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Report confronts racial inequality in our state

(Jan. 8, 2015) — In our nation, and especially within Washington state, we like to believe that prosperity and happiness are deserved, earned, and equally achievable by all. Unfortunately, this is not the case.

15-facing-raceA new report, Facing Race, provides a detailed analysis demonstrating the stark racial inequalities that exist in Washington state. Jointly released on Wednesday by the Washington State Budget & Policy Center and Washington Community Action Network and endorsed by more than 50 organizations across the state, the report provides an analysis of the impact of state budget cuts over the past five years and identifies the legislative priorities regarding racial equity for the 2015 session.

“This report recognizes a failure to thoroughly consider the impact of policy decisions on the persistent inequity between communities of color and white communities,” said report author Chris Genese of the Washington Community Action Network. “We are seeing the effects of those decisions deeply hurt Washington’s core health and human services, education, and community safety structures.”

“Washingtonians of color face tremendous inequities that limit their ability to access a high-quality education, become economically secure, and have access to quality healthcare. It is imperative that our state address these racial and ethnic disparities, and the Facing Race report sheds light on the reforms that must occur,” said report author Kim Justice of the Washington Budget & Policy Center.

The report’s findings include:

► A good job is the foundation for economic security, but Black and Latino workers have higher rates of unemployment and are more likely to be in a job that pays a lower wage than the overall population.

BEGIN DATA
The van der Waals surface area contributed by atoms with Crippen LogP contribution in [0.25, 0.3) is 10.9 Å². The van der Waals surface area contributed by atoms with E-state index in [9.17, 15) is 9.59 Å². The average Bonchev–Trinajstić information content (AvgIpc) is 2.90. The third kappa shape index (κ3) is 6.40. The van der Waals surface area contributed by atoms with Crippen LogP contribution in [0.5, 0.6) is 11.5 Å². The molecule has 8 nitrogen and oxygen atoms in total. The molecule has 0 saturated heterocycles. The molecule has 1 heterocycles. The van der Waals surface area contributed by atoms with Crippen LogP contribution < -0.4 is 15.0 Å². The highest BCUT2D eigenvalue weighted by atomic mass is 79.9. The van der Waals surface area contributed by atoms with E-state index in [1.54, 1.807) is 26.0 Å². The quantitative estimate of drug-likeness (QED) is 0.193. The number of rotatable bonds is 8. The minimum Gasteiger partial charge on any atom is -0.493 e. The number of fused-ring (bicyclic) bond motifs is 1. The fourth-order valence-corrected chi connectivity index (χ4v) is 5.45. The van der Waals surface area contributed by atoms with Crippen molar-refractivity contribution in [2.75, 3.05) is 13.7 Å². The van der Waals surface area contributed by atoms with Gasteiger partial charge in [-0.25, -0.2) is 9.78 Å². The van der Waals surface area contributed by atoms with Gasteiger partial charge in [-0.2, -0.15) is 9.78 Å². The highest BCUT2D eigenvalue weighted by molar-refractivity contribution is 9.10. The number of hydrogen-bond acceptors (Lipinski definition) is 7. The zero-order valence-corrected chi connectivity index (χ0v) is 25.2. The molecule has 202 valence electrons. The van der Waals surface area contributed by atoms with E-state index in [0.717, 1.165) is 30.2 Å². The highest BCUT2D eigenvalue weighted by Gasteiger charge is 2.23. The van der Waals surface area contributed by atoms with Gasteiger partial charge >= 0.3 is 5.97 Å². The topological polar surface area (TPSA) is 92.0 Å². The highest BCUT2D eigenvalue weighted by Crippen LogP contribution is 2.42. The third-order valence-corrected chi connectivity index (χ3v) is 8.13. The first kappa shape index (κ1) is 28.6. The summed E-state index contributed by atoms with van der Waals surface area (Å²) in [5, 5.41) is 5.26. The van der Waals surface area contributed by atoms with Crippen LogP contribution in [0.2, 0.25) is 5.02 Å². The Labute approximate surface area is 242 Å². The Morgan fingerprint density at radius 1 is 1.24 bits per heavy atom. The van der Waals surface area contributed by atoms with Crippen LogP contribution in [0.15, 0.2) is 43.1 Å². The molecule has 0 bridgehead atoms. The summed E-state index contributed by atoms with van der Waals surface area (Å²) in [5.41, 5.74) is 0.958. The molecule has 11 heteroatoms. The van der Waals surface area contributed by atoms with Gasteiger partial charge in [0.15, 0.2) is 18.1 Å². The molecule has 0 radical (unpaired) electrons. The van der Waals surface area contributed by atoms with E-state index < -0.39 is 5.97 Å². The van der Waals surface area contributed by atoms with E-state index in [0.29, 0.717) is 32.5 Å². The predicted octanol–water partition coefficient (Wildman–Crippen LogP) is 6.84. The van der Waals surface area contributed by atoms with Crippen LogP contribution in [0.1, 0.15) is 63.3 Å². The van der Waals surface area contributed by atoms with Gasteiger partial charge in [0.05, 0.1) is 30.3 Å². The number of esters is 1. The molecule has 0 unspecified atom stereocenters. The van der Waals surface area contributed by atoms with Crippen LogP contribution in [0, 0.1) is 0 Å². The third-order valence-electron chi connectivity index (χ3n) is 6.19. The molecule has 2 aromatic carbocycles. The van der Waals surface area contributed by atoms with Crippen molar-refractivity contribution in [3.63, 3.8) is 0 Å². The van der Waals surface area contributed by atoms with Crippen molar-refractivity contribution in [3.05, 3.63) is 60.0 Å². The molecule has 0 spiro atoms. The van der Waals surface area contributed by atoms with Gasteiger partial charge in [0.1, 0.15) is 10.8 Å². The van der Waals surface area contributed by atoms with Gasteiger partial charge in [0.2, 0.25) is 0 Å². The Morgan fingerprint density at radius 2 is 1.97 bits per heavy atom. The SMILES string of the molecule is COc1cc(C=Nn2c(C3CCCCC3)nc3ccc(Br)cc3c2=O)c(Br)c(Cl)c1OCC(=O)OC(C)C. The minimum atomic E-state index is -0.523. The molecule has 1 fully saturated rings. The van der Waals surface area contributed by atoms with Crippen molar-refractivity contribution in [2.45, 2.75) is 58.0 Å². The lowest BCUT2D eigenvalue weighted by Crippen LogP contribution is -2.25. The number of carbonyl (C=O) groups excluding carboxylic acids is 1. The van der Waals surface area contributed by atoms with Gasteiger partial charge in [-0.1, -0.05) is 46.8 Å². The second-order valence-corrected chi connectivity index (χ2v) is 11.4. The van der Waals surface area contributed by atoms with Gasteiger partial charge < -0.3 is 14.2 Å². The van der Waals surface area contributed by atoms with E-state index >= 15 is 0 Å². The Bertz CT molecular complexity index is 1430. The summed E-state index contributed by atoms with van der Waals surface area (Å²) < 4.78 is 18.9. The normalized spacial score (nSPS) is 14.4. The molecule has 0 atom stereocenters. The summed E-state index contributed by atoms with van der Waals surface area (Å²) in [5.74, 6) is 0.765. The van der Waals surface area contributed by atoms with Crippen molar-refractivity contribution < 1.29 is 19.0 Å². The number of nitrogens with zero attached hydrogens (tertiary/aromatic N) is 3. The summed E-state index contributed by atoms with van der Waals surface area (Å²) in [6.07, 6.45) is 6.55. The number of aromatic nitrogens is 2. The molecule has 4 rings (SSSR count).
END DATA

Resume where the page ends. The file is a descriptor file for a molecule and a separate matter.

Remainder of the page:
► Good health is central to a good quality of life, yet nearly one in three Latinos and one in four American Indians and Alaska Natives lack health care coverage.

► A high-quality early learning experience is crucial to a child’s future, yet three out of four Latino children are not enrolled in preschool.

► Higher levels of education equate to better job security and increased wages,  but Latinos, American Indians, and Alaska Natives face the biggest hurdles to college enrollment.

► A strong democracy is dependent on equal representation, but the racial and ethnic composition of the State Legislature does not reflect the state’s diversity. People of color comprise 29 percent of the state’s population, but less than 10 percent of the State Legislature.

Some of the legislative recommendations in the report are:

► Increase access to affordable health coverage to make it attainable to those left behind by the Affordable Care Act. Even with tax breaks, those in our state just above the income threshold for Medicaid often cannot afford coverage.

► Increase the state minimum wage to ensure that all workers in Washington state share in economic growth. Statistics show when people make enough money to maintain basic needs, the entire economy benefits.

► Approve progressive state revenue reforms, including the closure of tax loopholes and the addition of a capital gains tax. As the nation’s single most regressive tax state — where low-income citizens pay the highest portion of their income in state taxes — Washington needs to implement reforms that begin to reverse that trend like the capital gains tax used by 42 other states.

► Legal Financial Obligations are hurting those who have served sentences for past criminal conduct and are struggling to reenter society. Our state needs to enact common-sense reforms that help reduce these burdens by preventing interest from accruing until after release from prison and eliminating the possibility of going back to jail for failure to pay.

► Ensure all workers can earn paid time off when they are sick to prevent the spread of illness and to help workers avoid a more serious, long-term health problems.

► Improve public education by complying with the McCleary ruling and providing equal access to higher education for all children. This is critical to our state’s future economy. The additional investment ordered in the McCleary ruling, which found the state government was not meeting its paramount duty of providing a quality public education system, will decrease drop-out rates, improve training for educators, and start to close the gap for students of color.

With more than 40,000 members, Washington Community Action Network is the state’s largest grassroots community organization. The Washington State Budget & Policy Center is a public policy organization that works to create a just and prosperous Washington state through sound research.

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